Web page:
Sunday, November 27, 2005

Is Fenway really a hitter's park?

One of the concerns that some Sox fans have about Josh Beckett is the fact that he's going from a pitcher's park to a hitter's park. Sure enough, in 2005 Beckett posted a 2.47 ERA in Florida while putting up a 4.31 ERA on the road. Over the course of the last 3 years he's had a 2.87 ERA at home with a 4.10 ERA on the road. So we can probably expect an increase in his ERA because he is going from a pitcher's park to a hitter's park.

I figured I'd check to see how much of a pitcher's park they have down there in Miami compared to Fenway. According to the Bill James Handbook, over the last three years the park index for runs scored in Dolphins Stadium is 90. A 90 means that 10% fewer runs are scored in Marlins games at home compared to Marlins games on the road. A 100 would mean that the park is neutral in terms of offense. Fenway has a 10% swing the other way with a 110 park index for runs over the last 3 years. Something is a little off when you look at Fenway splits, however. Red Sox opponents scored 1059 runs against them in 216 Fenway games. In 216 Red Sox away games their opponents scored 1060 runs. In Fenway, Sox opponents combined for a .264/.317/.422 line compared to a .267/.324/.424 line against the Sox away from Fenway. So Sox opponents were actually very slightly better on the road then they were in Fenway. So why is Fenway considered to be such a hitter's park? Well, over the last 3 years the Red Sox have scored 1343 runs in Fenway while scoring only 1122 on the road. They have a very impressive .297/.372/.492 line in Fenway over the last 3 years compared to a .265/.335/.440 line. In other words, the 10% increase in run production at Fenway park is entirely because of the Red Sox and Fenway is actually a neutral park for opposing line ups.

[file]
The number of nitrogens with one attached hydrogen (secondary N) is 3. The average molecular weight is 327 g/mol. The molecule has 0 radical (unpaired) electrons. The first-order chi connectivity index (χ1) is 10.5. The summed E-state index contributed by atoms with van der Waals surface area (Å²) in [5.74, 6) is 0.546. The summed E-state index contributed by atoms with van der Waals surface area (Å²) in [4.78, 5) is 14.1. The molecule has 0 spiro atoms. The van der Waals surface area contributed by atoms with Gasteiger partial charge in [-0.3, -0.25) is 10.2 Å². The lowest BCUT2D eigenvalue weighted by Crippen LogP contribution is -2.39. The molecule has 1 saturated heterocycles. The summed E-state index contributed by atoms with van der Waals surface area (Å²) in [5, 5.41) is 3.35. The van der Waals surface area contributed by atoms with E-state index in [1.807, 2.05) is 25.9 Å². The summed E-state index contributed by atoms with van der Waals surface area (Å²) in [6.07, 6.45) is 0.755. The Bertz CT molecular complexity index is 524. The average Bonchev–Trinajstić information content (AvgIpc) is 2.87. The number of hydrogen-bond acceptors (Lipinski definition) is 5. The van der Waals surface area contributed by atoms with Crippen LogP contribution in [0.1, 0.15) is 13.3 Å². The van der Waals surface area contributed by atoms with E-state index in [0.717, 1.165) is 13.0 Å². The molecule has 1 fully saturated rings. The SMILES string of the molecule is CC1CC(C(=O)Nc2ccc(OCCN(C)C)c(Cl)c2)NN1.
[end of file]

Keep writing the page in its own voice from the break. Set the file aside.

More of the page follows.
The fact that Fenway isn't a hitter's park for the away team's line up will make things a bit easier for Josh Beckett, but it does raise a few questions as to why Fenway only seems to help Boston. Does the crowd pump them up that much? Are they so used to everyone expecting them to do better at home that they step up their game that much? There are a lot of people who say that a hitter is built for Fenway or has the perfect swing for Fenway. Guys like Bill Mueller and Nomar Garciaparra are said to be Fenway type hitters. Are the Sox able to spot the type of hitter that will do well at Fenway and do they stack their line up with these guys? I know Kevin Millar loves to put the ball in foul ground. Maybe the fact that there is no foul ground at Fenway helps the guy out. I really don't know if there's any one factor that boosts Boston's offense so much when they're in Fenway.

I had stopped checking this page. Are you still going to post at Over the Monster?

Some opposing pitchers say that the Sox are stealing signs at home. I'm in the camp that the Sox build for their park. Good analysis showing the Sox home/road splits make Fenway the hitter's park it is.
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